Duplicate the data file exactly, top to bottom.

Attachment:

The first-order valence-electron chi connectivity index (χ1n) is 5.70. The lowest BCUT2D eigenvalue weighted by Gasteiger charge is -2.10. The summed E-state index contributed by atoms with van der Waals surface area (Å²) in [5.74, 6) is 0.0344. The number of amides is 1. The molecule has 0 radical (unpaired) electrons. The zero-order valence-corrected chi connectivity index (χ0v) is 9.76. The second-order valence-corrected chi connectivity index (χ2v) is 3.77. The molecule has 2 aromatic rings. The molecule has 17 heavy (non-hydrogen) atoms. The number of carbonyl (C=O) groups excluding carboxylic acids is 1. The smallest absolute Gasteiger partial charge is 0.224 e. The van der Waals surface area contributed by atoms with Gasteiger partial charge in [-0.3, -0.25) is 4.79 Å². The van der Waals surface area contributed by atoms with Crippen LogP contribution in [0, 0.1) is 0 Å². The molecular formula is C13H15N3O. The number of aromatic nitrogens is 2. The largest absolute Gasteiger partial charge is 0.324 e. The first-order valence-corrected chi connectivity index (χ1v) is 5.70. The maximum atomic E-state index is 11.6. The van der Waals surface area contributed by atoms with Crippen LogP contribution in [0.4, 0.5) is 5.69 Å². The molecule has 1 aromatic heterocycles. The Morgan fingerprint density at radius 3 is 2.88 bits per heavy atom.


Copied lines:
The first-order valence-electron chi connectivity index (χ1n) is 5.70. The lowest BCUT2D eigenvalue weighted by Gasteiger charge is -2.10. The summed E-state index contributed by atoms with van der Waals surface area (Å²) in [5.74, 6) is 0.0344. The number of amides is 1. The molecule has 0 radical (unpaired) electrons. The zero-order valence-corrected chi connectivity index (χ0v) is 9.76. The second-order valence-corrected chi connectivity index (χ2v) is 3.77. The molecule has 2 aromatic rings. The molecule has 17 heavy (non-hydrogen) atoms. The number of carbonyl (C=O) groups excluding carboxylic acids is 1. The smallest absolute Gasteiger partial charge is 0.224 e. The van der Waals surface area contributed by atoms with Gasteiger partial charge in [-0.3, -0.25) is 4.79 Å². The van der Waals surface area contributed by atoms with Crippen LogP contribution in [0, 0.1) is 0 Å². The molecular formula is C13H15N3O. The number of aromatic nitrogens is 2. The largest absolute Gasteiger partial charge is 0.324 e. The first-order valence-corrected chi connectivity index (χ1v) is 5.70. The maximum atomic E-state index is 11.6. The van der Waals surface area contributed by atoms with Crippen LogP contribution in [0.4, 0.5) is 5.69 Å². The molecule has 1 aromatic heterocycles. The Morgan fingerprint density at radius 3 is 2.88 bits per heavy atom.